Tupsee Singh And Ors. vs Ram Sarun Koeri on 28 February, 1888

Calcutta High Court
Tupsee Singh And Ors. vs Ram Sarun Koeri on 28 February, 1888
Equivalent citations: (1888) ILR 15 Cal 376
Author: Wilson
Bench: Wilson, Tottenham, Pigot, O’Kinealy, Ghose


Wilson, J.

1. (Pigot, O’Kinealy, and Ghose, JJ., concurring).–This is a suit brought by a landlord against his tenant to eject him from certain lands, in respect of which he alleged that he had given a notice to quit. The service of the notice has been found as a fact. But the defendant resists his landlord’s claim to eject him on the ground that he is entitled to a right of occupancy in the land in dispute. Under the law in force prior to the Bengal Tenancy Act, 1885, the defendant would not have had a right of occupancy.

2. The facts of the case are these : The defendant is a settled ryot, within the meaning of Section 20 of the Bengal Tenancy Act, 1885, of the village within which the lands in dispute are situated. The suit was filed in June, and the written statement in July, 1885. The Bengal Tenancy Act came into operation on the 1st November, 1885. The ease was decided by the Munsif in January, 1886. The defendant has been a tenant of the land in dispute from before the 2nd of March, 1883, down to the bringing of the suit. The question that arises is whether, by reason of Section 21 of the Bengal Tenancy Act, the defendant is to be held to have a right of occupancy in the lands in dispute. The same question arose in Jogessur Das v. Aisani Koyburto 14 C. 558, and Mitter and Beverlay, JJ., answered it in the affirmative. The learned Judges before whom this case came on second appeal were disposed to dissent from that view, and they accordingly referred the case to a Full Bench.

3. The words that we have to construe are those of Section 21, Sub-Section 2. The Sub-section is this : “Every person who, being a settled ryot of a village within the meaning of the last foregoing section, held land as a ryot in that village at any time between the 2nd day of March, 1883, and the commencement of this Act, shall be deemed to have acquired a right of occupancy in that land under the law then in force; but nothing in this Sub-section shall affect any decree or order passed by a Court before the commencement of this Act.” I accept the proposition contended for by the learned Counsel for the appellant in his able argument, that an enactment affecting rights of property is not to be so construed as to give it retrospective effect, unless the intention that it shall have such effect clearly appears. But I think in the section under consideration such an intention is plainly expressed. The first part of the section deals with the case of lands held by a settled ryot at or after the date from which the Act speaks, that is to say, the date at which it came into operation, and it declares that such holding shall give a right of occupancy. Sub-section 2 deals with the case of lands held by a settled ryot at an earlier period, namely, between the 2nd of March 1883 and the commencement of the Act, and it says that such holding shall be deemed to have given a right of occupancy. The Sub-section is therefore in express terms retrospective.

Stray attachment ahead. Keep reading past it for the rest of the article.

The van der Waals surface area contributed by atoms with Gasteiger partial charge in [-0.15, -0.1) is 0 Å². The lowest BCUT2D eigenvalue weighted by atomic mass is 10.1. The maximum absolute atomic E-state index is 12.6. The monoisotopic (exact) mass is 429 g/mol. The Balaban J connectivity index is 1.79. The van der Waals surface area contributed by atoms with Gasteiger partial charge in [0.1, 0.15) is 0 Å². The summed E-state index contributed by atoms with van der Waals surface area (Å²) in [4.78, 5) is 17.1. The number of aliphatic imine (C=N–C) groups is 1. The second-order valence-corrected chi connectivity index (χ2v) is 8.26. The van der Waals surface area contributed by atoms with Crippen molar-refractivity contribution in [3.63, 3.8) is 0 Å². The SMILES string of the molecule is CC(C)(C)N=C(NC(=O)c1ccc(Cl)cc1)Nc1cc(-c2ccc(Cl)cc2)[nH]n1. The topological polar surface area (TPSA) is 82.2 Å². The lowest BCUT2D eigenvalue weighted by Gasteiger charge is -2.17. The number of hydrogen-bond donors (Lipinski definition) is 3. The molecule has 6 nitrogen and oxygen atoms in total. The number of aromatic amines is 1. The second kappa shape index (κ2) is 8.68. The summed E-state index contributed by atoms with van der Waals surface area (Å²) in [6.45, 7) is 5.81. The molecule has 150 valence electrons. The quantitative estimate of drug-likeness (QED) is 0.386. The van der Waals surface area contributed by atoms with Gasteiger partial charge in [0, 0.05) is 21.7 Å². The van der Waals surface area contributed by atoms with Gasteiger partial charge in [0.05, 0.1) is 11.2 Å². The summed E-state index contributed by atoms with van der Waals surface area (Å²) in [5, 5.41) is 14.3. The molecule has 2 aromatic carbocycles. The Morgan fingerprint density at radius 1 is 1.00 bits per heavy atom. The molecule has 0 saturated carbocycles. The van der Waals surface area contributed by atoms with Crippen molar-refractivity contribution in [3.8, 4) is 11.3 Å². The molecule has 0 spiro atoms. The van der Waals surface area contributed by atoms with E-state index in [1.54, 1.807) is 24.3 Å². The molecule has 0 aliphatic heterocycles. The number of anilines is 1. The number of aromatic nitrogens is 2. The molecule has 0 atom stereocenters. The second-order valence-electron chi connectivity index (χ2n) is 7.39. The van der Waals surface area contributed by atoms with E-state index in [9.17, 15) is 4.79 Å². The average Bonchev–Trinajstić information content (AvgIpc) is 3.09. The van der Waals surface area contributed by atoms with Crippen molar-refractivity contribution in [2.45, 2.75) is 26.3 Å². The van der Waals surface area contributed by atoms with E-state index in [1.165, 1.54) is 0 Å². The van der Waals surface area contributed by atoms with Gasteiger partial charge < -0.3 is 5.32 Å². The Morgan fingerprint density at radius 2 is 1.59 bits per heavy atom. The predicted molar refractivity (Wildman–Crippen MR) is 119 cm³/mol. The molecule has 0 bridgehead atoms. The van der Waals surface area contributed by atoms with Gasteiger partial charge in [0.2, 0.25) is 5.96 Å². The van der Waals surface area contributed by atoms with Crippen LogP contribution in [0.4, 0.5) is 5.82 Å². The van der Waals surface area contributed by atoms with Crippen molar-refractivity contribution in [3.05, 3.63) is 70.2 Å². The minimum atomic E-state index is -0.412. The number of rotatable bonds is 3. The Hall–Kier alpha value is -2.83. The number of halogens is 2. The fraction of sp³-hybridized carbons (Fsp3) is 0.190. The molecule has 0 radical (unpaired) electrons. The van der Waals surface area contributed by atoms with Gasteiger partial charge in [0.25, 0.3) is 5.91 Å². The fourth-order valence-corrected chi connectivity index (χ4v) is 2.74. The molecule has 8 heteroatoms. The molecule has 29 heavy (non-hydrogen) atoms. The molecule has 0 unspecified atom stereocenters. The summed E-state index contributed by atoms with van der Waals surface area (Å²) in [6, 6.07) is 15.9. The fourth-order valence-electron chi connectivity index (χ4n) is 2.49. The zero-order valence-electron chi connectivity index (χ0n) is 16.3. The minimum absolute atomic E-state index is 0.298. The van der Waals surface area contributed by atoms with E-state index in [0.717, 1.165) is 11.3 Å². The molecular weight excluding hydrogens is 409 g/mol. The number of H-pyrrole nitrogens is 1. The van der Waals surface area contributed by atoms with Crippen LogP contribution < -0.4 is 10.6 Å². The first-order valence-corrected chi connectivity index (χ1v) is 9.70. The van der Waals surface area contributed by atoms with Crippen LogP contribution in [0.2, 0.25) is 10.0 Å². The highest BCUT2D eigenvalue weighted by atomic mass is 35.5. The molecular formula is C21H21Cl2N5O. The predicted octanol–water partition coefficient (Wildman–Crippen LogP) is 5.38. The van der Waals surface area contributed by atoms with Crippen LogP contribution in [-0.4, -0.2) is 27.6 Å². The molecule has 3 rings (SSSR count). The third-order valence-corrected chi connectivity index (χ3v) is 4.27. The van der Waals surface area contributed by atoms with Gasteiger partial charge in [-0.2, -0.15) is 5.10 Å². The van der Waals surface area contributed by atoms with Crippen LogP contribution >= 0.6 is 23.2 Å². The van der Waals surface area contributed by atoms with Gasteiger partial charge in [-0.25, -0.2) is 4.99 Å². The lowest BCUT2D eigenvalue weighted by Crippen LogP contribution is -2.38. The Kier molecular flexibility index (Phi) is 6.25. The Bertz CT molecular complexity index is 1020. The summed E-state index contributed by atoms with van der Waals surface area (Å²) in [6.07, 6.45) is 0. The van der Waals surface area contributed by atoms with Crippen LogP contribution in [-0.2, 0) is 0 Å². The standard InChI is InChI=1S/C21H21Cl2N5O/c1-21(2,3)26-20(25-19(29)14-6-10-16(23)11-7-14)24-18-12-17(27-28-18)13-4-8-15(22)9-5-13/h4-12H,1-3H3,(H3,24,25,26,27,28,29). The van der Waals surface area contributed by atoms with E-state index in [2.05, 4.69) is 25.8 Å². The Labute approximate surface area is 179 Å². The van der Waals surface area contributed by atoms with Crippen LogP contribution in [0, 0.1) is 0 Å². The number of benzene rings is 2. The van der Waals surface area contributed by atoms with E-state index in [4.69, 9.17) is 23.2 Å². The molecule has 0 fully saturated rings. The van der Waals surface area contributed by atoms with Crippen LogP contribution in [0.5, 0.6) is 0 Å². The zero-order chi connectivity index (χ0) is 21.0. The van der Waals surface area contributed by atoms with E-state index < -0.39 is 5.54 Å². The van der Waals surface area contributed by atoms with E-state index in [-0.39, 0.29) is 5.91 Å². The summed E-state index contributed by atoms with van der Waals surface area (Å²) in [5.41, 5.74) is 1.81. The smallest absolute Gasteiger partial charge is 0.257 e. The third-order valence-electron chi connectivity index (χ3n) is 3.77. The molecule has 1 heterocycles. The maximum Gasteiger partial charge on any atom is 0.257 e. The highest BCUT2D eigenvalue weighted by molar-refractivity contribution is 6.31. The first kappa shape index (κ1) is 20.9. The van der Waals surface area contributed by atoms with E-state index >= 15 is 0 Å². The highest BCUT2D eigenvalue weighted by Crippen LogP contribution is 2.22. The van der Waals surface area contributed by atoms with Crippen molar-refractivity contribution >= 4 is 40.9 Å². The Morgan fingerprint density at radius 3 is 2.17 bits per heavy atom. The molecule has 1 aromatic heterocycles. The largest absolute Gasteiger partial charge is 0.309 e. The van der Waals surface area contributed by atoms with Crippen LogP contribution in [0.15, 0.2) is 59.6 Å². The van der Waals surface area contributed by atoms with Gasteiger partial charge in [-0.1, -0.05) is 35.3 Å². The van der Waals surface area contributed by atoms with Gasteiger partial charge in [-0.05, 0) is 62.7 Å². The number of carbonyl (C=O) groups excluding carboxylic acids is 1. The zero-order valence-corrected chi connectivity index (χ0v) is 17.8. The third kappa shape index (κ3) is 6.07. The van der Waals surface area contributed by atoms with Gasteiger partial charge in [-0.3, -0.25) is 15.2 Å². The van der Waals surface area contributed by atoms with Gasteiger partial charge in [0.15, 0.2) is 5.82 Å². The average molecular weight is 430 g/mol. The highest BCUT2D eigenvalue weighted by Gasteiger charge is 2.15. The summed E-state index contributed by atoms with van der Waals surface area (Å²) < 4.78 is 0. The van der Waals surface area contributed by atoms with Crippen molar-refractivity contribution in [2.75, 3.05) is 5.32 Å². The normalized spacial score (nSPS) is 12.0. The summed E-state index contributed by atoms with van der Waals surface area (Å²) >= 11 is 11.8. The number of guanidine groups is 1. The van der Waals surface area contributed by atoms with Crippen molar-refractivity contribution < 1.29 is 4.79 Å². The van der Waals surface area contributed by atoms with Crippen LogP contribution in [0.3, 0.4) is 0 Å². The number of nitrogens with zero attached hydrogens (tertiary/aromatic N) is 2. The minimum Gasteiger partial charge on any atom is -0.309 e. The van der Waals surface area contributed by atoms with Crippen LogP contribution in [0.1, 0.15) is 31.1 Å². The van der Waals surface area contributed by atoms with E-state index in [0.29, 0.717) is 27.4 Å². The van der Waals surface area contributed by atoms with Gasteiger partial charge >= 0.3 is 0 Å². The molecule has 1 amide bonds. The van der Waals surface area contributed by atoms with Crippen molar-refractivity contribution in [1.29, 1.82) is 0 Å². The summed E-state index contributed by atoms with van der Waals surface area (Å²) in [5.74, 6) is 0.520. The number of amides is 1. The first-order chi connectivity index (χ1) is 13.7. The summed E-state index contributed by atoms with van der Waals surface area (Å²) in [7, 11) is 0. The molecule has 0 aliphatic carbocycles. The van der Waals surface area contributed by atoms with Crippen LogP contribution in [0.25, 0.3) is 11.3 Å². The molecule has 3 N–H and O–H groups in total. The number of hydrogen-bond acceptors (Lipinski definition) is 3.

4. It was further contended that, admitting this to be so, effect should not be given to the Sub-section in a case pending before the commencement of the Act, and the learned Judges who referred the case to us were disposed to adopt this View. I am quite alive to the inconveniences that arise when a suit has to be decided according to a law not in force when the suit was brought. But I think the language of the section is too clear to enable us to avoid the construction which entails those inconveniences. The retrospective enactment; is quite general in its terms. And the exception from its operation, expressly made be the last words of the section, in the case of decrees or orders passed before the commencement of the Act, seems to me to show that pending suits were not to be excepted.

5. I should answer the question referred to us in the affirmative, and dismiss the appeal with costs.

Tottenham, J.

6. As I understand the rest of the Bench to be unanimous in the opinion expressed by Mr. Justice Wilson, I too assent to it.

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